Security partners need to help secure the software supply chain and show companies how that tech works.
The discovery of Log4Shell late last December unearthed an uproar throughout industries as organizations scrambled to unveil whether their devices were alongside the hundreds of millions worldwide that utilized the Java-based logging utility, Log4j. Just weeks following the identification of the vulnerability, the Federal Trade Commission (FTC) issued a warning for businesses that all must apply patches or face legal action.
With the risk of legal action looming, the logical next step would be to apply the necessary patch. This would be enough in most scenarios, but Log4Shell presented a new set of challenges – it was extremely difficult for businesses to determine where the patch was necessary. The aftermath of this vulnerability left businesses scrambling to establish if the flaw was present within their systems so they could work to identify the quickest and most efficient course of action. A lot of organizations turned to their trusted advisers (partners) for guidance on solutions and services that could help.
When large-scale security threats emerge, it’s a stark reminder for partners that bad actors are always on the move, finding ways to cause tremendous business damage. Now, more than six months following the initial Log4Shell discovery, there’s been a shift within the channel environment. Businesses are in pursuit of security partners that enable them to remain protected against today’s inevitable enterprise threats.
What does this mean for the channel and how can organizations ensure their security expectations are met? Let’s take a look.
The Channel and Software Security
Software and application security (AppSec) have been brought to the forefront of partner discussions following Log4Shell and attacks like SolarWinds with far-reaching software supply chain impacts as organizations have become increasingly aware of the threats that exist within their digital environments. These types of vulnerabilities and attacks that impact businesses of all sizes, regardless of their industry, garners attention in a way that influences companies to re-examine their security profile.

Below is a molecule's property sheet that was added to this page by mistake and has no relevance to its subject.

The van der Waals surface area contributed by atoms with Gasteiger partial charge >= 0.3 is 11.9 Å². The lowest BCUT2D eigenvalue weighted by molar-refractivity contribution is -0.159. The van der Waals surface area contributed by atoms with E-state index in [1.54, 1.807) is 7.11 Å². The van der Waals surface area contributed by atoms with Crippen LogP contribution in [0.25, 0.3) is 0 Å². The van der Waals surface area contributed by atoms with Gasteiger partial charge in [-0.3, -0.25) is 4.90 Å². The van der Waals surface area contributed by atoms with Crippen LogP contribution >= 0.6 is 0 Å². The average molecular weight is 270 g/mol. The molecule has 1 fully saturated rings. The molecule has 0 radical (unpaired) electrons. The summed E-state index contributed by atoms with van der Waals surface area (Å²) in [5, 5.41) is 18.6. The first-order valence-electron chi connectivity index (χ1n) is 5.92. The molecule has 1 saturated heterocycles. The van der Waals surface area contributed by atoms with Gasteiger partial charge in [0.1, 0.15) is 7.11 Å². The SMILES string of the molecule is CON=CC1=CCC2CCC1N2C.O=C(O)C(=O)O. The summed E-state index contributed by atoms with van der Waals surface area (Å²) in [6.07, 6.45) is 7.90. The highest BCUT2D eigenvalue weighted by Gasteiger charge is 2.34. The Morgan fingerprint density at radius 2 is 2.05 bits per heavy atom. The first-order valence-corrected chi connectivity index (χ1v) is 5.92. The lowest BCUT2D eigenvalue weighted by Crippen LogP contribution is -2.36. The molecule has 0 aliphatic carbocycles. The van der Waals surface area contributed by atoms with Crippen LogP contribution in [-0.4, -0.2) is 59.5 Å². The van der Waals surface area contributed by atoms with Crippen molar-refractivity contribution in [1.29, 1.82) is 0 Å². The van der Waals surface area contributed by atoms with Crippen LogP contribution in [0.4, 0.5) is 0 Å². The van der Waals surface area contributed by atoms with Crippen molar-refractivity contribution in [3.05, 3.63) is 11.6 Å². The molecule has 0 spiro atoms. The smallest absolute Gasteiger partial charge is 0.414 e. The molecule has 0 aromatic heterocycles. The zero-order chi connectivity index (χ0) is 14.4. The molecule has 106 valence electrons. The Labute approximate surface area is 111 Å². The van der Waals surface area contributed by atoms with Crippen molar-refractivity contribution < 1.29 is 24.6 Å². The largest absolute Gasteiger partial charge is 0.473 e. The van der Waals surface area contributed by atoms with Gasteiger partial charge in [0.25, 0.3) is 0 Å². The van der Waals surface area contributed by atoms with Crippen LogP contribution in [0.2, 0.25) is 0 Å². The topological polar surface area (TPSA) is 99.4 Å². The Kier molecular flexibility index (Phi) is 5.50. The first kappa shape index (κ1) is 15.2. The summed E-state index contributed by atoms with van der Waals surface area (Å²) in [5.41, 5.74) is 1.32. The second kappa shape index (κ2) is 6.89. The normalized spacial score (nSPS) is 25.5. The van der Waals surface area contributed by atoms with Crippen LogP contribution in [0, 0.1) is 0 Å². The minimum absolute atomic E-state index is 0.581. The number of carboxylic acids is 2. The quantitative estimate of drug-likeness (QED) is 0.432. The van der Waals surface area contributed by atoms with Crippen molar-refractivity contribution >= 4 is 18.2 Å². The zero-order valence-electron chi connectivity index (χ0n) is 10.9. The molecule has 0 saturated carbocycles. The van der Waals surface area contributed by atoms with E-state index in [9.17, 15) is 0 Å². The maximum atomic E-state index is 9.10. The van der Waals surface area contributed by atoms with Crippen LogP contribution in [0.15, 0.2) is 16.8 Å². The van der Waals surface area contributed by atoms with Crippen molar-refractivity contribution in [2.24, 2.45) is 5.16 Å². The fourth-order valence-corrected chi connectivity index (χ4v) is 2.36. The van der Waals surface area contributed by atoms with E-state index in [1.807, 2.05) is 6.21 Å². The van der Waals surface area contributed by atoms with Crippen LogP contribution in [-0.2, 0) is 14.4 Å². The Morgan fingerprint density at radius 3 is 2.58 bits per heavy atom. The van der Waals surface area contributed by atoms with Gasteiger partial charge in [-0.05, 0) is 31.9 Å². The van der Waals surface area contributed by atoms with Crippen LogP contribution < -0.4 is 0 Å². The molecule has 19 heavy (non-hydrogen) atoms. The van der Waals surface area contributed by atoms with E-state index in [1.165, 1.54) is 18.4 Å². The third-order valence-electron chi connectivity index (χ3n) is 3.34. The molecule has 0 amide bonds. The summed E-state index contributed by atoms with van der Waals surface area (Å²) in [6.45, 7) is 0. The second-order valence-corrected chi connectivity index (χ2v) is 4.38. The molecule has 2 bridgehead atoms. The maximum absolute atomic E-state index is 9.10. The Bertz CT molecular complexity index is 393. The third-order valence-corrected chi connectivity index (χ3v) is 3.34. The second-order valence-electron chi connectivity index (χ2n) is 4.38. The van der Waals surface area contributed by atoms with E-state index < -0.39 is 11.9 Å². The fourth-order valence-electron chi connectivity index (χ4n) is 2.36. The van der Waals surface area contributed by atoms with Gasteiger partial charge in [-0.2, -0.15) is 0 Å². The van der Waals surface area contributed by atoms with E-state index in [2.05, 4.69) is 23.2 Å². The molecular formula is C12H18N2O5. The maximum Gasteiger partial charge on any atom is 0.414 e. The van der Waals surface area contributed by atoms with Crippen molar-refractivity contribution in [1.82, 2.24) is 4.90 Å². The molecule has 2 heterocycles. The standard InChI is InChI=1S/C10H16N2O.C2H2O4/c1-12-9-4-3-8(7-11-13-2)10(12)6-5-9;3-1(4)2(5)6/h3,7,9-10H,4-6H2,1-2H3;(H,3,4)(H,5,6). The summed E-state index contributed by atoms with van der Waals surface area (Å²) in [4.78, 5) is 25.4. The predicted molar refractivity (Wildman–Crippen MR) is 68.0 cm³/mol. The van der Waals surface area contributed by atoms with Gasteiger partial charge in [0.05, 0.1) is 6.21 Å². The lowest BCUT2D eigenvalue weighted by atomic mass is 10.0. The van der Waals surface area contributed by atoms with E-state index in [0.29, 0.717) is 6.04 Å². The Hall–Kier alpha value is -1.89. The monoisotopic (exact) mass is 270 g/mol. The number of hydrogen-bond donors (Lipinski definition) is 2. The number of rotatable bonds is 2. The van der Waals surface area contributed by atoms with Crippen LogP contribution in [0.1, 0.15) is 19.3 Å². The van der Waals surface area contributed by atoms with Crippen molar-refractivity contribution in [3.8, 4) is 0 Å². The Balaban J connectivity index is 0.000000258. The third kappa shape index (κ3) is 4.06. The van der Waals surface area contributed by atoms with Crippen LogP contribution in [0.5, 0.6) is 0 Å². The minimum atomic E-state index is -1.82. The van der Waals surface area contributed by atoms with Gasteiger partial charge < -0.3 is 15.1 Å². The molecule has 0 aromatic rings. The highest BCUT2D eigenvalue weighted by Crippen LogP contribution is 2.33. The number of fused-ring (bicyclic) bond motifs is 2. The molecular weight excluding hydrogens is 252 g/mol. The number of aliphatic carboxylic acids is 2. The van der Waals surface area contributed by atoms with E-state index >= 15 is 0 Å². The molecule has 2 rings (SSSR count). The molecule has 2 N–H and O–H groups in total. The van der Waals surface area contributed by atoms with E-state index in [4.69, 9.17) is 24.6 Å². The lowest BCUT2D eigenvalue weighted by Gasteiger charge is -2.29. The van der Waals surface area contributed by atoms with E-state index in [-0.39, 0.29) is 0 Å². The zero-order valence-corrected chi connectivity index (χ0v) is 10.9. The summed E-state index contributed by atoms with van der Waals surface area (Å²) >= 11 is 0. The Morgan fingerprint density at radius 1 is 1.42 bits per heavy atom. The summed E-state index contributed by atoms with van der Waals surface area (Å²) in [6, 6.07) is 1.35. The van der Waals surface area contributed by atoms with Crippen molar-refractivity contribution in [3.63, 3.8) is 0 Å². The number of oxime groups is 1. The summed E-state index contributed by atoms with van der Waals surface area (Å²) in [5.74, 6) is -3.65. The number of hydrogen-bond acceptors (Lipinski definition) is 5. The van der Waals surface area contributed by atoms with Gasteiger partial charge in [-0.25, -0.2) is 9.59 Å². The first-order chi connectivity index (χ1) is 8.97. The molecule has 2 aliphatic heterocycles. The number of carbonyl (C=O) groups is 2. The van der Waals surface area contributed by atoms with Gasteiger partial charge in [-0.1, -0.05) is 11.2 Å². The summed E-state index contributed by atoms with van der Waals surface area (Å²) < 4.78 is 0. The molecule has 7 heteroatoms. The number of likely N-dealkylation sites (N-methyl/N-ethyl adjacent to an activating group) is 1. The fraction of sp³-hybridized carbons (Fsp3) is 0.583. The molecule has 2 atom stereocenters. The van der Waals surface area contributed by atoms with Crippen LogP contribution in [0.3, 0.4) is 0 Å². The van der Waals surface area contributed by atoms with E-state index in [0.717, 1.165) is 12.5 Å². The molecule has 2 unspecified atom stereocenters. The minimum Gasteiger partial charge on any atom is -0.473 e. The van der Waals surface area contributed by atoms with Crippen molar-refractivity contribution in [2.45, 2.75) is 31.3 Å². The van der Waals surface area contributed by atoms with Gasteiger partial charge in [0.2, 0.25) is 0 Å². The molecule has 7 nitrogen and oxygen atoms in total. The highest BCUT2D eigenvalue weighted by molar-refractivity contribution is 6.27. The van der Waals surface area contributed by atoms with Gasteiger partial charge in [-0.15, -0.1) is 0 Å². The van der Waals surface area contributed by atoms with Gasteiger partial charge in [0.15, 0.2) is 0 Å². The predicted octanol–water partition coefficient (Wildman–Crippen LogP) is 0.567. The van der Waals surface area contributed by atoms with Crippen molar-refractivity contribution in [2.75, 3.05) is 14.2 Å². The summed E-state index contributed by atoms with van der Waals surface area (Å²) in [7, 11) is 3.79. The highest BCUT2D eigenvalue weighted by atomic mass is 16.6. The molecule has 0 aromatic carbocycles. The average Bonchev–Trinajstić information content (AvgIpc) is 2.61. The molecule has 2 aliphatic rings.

These wide-ranging security threats have reminded organizations that — much like when a car engine is working it doesn’t mean a mechanic won’t lift the hood to examine what’s underneath during a regular checkup — they must also routinely examine the intricacies of their security tools to ensure everything is operating properly. When organizations take a deeper dive, most realize they’re largely unaware of what comprises the software they’re running. This is another opportunity for partners to offer advice and solutions.
There’s a concerning disconnect between users and their software. Open source has become a foundational component of software. In fact, 98% of software and internet codebases contain open source alongside 96% of enterprise software/software-as-a-service (SaaS). Despite open source being widely adopted within enterprise software used daily, 85% of codebases contain open source more than four years out of date and 88% utilized components that weren’t the latest available version. These numbers should raise alarms — there’s a lack of software maintenance pointing to most systems not remaining up to date.
These outdated systems place enterprises at higher risk of successful exploitation by cybercriminals. Arguably the most concerning part of outdated systems is the reality that most remain out-of-date due to the unfortunate fact that many don’t know what’s within their systems or that an updated version is available. Modern software requires unique oversight that many aren’t accustomed to or prepared to handle.
Software and application security have become core components to enable business continuity, but even the most dependable vendors aren’t …